07/26/2012 11:42 am ET Updated Sep 25, 2012

Yes, James the Brother of Jesus!

Before our recent screening of "A Polite Bribe" at Philadelphia's Landmark Theater, amid the storm of Sandusky scandal, I was confronted again by the real differences between Protestant and Catholic perspectives.

Though "A Polite Bribe" is the story of how Paul founded Christianity and the "bribe" that bought him time as a missionary, it seems many of the film's Catholic interviewers were stuck on some basic facts about the story itself.

I explained that Paul was NOT one of the 12 apostles, some call him number 13 -- another story -- but needed to rewind to an earlier time when most of my own knowledge was not "solo scriptura" but filtered through the Sunday liturgy and mass.

A conversion in my teenage years, while in a Catholic University, and hunger for the Scripture, were greeted immediately by the character Paul who distinctly contends with a "James the brother of Jesus," also NOT one the original 12.

Paul, in his Galatians autobiography, identifies James as a man who replaced Peter as the head of the early Church. Additional apocryphal and secular sources assume James as heir to the church and rightfully so as his brother.

In his book on James, Jeffrey Butz opens by writing, "It is my belief that understanding the role of James in the early church will make for no less than a revolution in our understanding of Jesus..."

He is not alone. Other recent works, by authors such as John Painter, Robert Eisenman, Bruce Chilton, Jacob Neusner and others, have for the first time -- excuse the metaphor -- raised James from the dead.

Back in the studio, I recalled how Catholics "square the circle" of James as leader of the church and his coup over Peter in the immediate years following Jesus' death, when Peter, according to tradition, was supposedly the first Pope.

And I have spent my fair share of years "holed" up inside this doctrine and more times than not learned that tradition will dictate the meaning of Scripture, rather than use of textual argument, and free use of reason.

I also proudly wear my red-faced memories and elbow-gouged impressions in response to my free enquiry, perhaps my own "mild stigmata," in search for truth.

No doubt modern interpretation does require expert contextualization, given the 2,000 years, but in this particular case Paul's use of plain language to distinguish James as a blood relative is simply undeniable.

Yet, curiously, this was not accepted as fact even for some of the early church fathers. Back then James was a step brother of Jesus from Joseph's earlier marriage, a view held by the Greek Orthodox church from early on.

The official Catholic doctrine is that the "brothers" are actually cousins, born to Mary's sister Mary and her husband Clopas. St. Jerome even advocated for the perpetual virginity of Joseph!

The word "brother" is interchangeable with cousin, yet one can argue that the word for "virgin" also means "young woman," so touché for the non-virgin "birthers" proving the point that words alone cannot an interpretation make.

Paul makes the distinction in Galatians on his first trip to Jerusalem when he writes, "But I saw none of the other apostles except James the Lord's brother" (1:19). By Catholic interpretation, are the other apostles NOT Paul's brothers?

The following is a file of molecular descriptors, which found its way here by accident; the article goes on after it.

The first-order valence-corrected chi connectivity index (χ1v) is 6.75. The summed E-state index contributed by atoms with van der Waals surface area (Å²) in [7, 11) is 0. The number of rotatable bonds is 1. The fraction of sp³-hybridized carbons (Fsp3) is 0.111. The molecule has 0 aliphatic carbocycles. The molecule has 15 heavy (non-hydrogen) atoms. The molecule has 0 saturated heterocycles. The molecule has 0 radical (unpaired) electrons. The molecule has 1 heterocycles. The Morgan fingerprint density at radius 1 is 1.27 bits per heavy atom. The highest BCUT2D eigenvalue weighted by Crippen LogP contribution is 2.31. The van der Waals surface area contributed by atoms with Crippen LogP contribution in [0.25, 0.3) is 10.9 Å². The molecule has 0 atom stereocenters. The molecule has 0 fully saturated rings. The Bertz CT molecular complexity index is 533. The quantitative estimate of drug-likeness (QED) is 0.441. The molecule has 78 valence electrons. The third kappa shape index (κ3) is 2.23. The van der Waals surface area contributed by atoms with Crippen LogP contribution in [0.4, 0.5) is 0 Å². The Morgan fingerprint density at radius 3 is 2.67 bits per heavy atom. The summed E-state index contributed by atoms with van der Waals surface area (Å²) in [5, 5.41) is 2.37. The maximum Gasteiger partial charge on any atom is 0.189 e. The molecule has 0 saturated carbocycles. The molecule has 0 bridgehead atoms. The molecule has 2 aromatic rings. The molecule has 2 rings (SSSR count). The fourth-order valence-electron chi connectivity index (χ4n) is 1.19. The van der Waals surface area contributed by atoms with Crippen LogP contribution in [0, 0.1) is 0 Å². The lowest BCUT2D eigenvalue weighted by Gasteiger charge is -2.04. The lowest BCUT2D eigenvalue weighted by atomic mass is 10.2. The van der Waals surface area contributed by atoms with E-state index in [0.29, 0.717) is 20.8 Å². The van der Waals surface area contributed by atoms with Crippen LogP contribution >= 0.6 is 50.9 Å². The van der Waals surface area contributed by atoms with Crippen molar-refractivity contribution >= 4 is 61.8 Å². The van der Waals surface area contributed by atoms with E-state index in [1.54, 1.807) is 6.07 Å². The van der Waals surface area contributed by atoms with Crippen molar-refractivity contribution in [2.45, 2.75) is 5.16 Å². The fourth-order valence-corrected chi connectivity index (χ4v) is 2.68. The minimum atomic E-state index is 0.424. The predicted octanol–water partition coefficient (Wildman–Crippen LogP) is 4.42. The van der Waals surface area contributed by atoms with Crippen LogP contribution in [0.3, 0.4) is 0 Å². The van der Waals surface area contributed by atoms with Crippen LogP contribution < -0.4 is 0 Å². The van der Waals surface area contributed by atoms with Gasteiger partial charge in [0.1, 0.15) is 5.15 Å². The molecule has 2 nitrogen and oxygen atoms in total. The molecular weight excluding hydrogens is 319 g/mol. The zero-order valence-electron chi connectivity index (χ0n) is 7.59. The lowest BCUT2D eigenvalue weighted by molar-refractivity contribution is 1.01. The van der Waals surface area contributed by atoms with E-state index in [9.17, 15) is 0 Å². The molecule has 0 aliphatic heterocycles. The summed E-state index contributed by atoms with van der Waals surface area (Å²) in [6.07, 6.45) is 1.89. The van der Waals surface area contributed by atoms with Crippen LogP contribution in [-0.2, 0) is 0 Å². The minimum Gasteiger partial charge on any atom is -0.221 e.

Knowing the rich Catholic history for favoring purity miracles, I wondered whether this was all about sex. After all, the doctrine of "Mary's perpetual Virginity," official dogma at the Council of Chalcedon in A.D. 451 as stated in the Catholic Encyclopedia that "the Blessed Mother of Jesus Christ was a virgin before, during, and after the conception and birth of her Divine Son."

Again a story line that flies in the face of basic Scripture reading like the Gospel of Mathew where "Joseph awoke from sleep, he did as the angel of the Lord commanded him; he took her as his wife, but had no marital relations with her 'until' she had borne a son; and he named him Jesus" (Matthew 1:24-25).

Not only was Jesus' brother James an essential character to the New Testament, but as we have learned from recent scholars like Bart Ehrmann in his "Lost Christianities," before Orthodoxy, these apocryphal writings carried equal weight.

The Gospel of Thomas states explicitly: "The disciples said to Jesus: We know that you will depart from us; who is it who will be great over us? Jesus said to them: Wherever you have come, you will go to James the Just, for whose sake heaven and earth came into being."

One need not peruse the Catholic exegetes on these passages, for the late scholar Raymond Brown concedes the Orthodox positions like "virgin conception stems from its being presented in the Bible AND in church pronouncements."

This Catholic position makes one wonder when authority can be challenged by a glut of facts, or armies of scholars who have spent hundreds of post Enlightenment years in Scripture before Vatican II embraced modern method.

This is not only a case of exegesis -- extracting the facts from the texts -- but eisegesis, "looking into" how and why the church, makes divine pronouncements in spite of the contrary facts that may emerge.

"A Polite Bribe" is one attempt through narrative to show that alternative "human" explanations are very plausible. As one Philly radio personality offered, it is a "religious film also for agnostics and atheists."

In other words, this is a story of early Christianity that does not require the theological imposition of the church to be understood, but a direct appeal to the common sense of the audience.

And while no one would equate the Sandusky sex scandal with contestable Bible interpretation, it's worth mentioning that both challenges are rooted in the question of how critical reason finds access to institutional power.

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